“Dancing on the Moon”
Hapi Skratch Records
Most popular music likes to get your attention with a punch in the face. In today’s exploded, panic-strewn soundscape, what fills auditoriums and sells downloads are variations and repackagings of the same-old, same-old – alienation, misanthropy, the drive for power, lust denied and satisfied. Turned up really loud. Ah, youth.
In this atmosphere, it takes guts and wisdom to follow your own inclinations. Boulder-born Lisa Bell began her solo career as an interpreter of the Great American Songbook. In that capacity, her liquid voice and magnetic personality were top-notch.
But she wanted more. She began to write her own songs, and blur genre as well, trying unique arrangements and instrumentation to get the songs across. The results are there in her last two albums – 2005’s “It’s All About Love” and her current release, “Dancing on the Moon.”
These beautifully written and performed gems are not punches, but embraces – lyrical summonses to her thoughts on life, faith, love and hope. She’s not afraid to plumb complex emotional depths, and she brings a warm and shining burnish to her artfully conceived compositions.
“Dancing on the Moon” has a smooth, solid pop feel.
’s voice is more adept than ever at conveying meaning with grace and balance. Her lyrics deal with issues without preaching or self-pity, moving nimbly along as in “Change Is Free”: Bell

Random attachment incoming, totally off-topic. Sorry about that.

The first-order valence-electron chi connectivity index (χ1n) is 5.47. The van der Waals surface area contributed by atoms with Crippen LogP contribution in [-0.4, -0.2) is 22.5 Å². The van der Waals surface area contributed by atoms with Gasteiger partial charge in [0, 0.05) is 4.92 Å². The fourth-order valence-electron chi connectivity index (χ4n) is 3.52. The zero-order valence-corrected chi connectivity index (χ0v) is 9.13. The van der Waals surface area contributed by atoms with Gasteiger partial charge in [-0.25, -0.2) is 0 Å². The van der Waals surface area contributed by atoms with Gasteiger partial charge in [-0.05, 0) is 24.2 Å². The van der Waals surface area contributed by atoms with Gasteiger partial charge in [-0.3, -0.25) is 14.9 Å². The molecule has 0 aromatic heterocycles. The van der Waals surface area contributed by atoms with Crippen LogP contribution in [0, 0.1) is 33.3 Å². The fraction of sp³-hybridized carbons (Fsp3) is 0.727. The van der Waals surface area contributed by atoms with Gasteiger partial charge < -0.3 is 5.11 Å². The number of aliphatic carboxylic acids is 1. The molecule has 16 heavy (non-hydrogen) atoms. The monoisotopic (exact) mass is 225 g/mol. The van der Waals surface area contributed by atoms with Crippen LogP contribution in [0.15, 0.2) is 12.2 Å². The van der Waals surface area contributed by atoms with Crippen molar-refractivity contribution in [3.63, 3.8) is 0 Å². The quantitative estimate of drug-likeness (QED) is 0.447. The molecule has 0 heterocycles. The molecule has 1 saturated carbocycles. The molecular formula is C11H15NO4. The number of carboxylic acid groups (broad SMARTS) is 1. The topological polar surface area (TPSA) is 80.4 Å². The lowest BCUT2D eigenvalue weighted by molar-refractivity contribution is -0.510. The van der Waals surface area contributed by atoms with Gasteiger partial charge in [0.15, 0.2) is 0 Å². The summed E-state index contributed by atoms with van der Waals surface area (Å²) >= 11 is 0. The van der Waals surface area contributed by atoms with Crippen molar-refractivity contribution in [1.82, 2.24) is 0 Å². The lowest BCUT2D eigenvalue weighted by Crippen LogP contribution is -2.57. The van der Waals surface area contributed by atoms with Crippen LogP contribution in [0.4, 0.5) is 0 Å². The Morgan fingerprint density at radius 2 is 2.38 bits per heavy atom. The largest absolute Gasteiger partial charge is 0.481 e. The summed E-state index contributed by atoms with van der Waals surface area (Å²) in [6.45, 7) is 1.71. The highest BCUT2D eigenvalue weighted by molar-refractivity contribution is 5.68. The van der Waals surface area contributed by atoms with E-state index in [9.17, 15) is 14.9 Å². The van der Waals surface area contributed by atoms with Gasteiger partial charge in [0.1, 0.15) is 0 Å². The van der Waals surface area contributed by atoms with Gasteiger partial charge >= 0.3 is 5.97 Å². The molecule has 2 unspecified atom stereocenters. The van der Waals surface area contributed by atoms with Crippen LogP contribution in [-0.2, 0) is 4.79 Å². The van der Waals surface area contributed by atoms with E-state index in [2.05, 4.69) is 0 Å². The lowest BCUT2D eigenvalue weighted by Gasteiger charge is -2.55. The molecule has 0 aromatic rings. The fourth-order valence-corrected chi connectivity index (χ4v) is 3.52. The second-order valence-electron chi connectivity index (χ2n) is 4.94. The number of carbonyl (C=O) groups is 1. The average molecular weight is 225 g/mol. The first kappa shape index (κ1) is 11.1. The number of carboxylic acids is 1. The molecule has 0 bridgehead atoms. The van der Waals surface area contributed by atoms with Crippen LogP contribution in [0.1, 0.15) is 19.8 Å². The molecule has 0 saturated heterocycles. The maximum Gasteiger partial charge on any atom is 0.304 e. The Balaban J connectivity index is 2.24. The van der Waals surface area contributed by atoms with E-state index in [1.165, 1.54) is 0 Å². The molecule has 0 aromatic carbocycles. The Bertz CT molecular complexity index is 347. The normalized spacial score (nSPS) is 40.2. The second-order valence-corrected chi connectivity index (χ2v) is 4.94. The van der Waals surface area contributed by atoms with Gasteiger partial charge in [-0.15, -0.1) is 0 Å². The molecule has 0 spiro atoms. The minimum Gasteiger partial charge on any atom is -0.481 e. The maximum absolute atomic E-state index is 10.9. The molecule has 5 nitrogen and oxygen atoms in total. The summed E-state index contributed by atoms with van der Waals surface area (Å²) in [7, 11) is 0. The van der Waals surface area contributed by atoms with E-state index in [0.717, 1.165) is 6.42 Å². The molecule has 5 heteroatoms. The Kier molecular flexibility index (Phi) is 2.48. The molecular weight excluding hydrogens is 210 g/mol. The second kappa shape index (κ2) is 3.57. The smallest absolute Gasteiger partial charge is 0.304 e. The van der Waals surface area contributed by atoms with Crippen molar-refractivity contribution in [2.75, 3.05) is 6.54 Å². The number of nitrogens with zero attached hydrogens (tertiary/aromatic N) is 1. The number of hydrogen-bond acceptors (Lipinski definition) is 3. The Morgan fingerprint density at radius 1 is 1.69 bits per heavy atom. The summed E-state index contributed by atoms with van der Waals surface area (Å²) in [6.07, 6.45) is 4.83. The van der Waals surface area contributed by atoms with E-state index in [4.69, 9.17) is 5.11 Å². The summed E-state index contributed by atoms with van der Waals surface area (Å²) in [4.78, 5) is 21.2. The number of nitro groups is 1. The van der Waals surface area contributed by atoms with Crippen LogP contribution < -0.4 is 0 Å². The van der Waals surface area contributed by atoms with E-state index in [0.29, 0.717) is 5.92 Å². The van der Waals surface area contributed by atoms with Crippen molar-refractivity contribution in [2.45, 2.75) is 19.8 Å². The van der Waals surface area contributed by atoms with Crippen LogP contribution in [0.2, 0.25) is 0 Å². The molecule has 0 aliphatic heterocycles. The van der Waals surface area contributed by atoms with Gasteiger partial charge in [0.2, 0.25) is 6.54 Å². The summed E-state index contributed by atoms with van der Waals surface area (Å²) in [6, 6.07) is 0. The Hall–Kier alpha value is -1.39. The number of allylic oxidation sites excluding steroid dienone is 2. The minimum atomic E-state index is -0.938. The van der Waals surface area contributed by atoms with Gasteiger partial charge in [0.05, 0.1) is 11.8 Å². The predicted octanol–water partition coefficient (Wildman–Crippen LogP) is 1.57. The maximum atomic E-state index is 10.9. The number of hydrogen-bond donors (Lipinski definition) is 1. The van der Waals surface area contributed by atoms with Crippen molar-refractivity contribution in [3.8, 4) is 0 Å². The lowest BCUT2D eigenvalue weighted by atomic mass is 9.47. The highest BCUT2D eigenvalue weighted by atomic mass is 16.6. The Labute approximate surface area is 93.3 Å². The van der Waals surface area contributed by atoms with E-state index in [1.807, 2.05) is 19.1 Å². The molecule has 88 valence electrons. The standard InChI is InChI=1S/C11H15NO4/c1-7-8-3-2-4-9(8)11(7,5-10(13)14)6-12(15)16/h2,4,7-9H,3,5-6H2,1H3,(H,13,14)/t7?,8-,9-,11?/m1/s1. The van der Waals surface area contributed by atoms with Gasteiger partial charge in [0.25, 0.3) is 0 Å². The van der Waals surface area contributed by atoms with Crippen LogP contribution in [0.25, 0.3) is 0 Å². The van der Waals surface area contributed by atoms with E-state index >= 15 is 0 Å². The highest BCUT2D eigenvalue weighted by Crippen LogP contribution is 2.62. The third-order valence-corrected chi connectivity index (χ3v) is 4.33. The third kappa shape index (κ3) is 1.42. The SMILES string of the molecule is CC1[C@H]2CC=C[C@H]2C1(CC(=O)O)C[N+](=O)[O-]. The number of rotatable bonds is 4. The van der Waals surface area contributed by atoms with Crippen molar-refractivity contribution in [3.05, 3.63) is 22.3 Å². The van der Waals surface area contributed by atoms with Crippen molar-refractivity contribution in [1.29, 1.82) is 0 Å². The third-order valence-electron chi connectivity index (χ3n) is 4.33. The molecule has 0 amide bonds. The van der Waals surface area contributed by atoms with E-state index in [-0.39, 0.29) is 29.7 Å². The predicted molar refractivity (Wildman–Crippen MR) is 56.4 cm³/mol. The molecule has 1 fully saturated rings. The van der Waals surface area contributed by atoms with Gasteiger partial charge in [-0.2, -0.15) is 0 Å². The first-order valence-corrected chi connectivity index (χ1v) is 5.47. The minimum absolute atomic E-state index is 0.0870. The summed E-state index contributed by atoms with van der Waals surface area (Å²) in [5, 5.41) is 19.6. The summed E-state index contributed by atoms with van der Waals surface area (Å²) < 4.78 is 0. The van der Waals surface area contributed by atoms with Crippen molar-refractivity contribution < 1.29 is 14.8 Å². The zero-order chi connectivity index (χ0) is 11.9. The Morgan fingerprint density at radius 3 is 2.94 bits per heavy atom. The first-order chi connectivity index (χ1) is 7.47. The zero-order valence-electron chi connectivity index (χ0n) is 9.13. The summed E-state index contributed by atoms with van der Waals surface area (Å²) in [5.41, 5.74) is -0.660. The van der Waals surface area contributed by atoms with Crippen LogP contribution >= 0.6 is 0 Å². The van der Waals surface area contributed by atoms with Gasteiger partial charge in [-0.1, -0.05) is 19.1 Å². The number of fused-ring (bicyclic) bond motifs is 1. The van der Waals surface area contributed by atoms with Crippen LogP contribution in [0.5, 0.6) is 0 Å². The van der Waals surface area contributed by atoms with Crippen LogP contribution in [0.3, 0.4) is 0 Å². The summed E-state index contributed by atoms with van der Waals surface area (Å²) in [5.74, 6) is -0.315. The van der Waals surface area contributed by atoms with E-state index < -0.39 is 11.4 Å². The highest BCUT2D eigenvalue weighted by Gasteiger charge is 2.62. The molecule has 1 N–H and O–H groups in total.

“Can’t pay the mortgage and the bills are due/I just keep waiting for the other shoe/And I know, this too shall pass”
She’s aided in her efforts on this outing by co-writers Mark Oblinger and Bob Story, and Oblinger’s arrangements are pitch-perfect.
(Speaking of pitch, much is made of tunings in this work, from the arbitrary 440-cycles-per-second measure to the more “natural” 424. I have heard this alternate tuning before, in a concert involving Bach’s Suites for Unaccompanied Cello – and indeed it does appear do deliver a deeper, more grounded sound. Go to www.lisabellmusic.com for a very cogent explanation of this approach, along with surprising and illuminative sound bites that show the difference.)
I can’t commend her musical collaborators enough, either: Oblinger, Story, percussionist Christian Teele, bassist Chris Engleman, keyboardist Eric Moon, singers Robert Johnson and Linda Lawson, and Steve Conn with the loveliest accordion fills on two cuts.
For me, the proof of the pudding is not in the tuning but in the listening. This album should bear the sticker “For mature listeners only” – not because of objectionable content, but because it’s heady stuff from a grown-up artist who’s not afraid to confront herself in her work, to grow and change, to be vulnerable and share the wisdom she’s accumulated along the way.
“Dancing on the Moon” gives pleasure, and rewards thoughtful fans, all at once.